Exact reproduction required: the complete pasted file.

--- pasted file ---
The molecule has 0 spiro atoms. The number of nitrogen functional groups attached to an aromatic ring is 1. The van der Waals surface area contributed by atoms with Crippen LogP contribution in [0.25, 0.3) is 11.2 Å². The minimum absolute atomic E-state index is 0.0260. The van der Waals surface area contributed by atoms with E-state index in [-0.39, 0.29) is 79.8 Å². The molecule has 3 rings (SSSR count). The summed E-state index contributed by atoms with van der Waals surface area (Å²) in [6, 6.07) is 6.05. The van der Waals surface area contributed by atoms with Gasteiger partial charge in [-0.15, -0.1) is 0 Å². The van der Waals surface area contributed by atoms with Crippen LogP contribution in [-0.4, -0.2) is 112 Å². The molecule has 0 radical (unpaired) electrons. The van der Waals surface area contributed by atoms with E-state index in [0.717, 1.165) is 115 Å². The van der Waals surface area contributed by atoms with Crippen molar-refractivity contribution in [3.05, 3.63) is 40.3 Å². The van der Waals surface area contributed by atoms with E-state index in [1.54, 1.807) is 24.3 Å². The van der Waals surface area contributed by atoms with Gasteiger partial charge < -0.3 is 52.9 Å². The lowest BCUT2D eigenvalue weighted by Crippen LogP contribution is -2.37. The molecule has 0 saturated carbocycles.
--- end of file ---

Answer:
The molecule has 0 spiro atoms. The number of nitrogen functional groups attached to an aromatic ring is 1. The van der Waals surface area contributed by atoms with Crippen LogP contribution in [0.25, 0.3) is 11.2 Å². The minimum absolute atomic E-state index is 0.0260. The van der Waals surface area contributed by atoms with E-state index in [-0.39, 0.29) is 79.8 Å². The molecule has 3 rings (SSSR count). The summed E-state index contributed by atoms with van der Waals surface area (Å²) in [6, 6.07) is 6.05. The van der Waals surface area contributed by atoms with Gasteiger partial charge in [-0.15, -0.1) is 0 Å². The van der Waals surface area contributed by atoms with Crippen LogP contribution in [-0.4, -0.2) is 112 Å². The molecule has 0 radical (unpaired) electrons. The van der Waals surface area contributed by atoms with E-state index in [0.717, 1.165) is 115 Å². The van der Waals surface area contributed by atoms with Crippen molar-refractivity contribution in [3.05, 3.63) is 40.3 Å². The van der Waals surface area contributed by atoms with E-state index in [1.54, 1.807) is 24.3 Å². The van der Waals surface area contributed by atoms with Gasteiger partial charge < -0.3 is 52.9 Å². The lowest BCUT2D eigenvalue weighted by Crippen LogP contribution is -2.37. The molecule has 0 saturated carbocycles.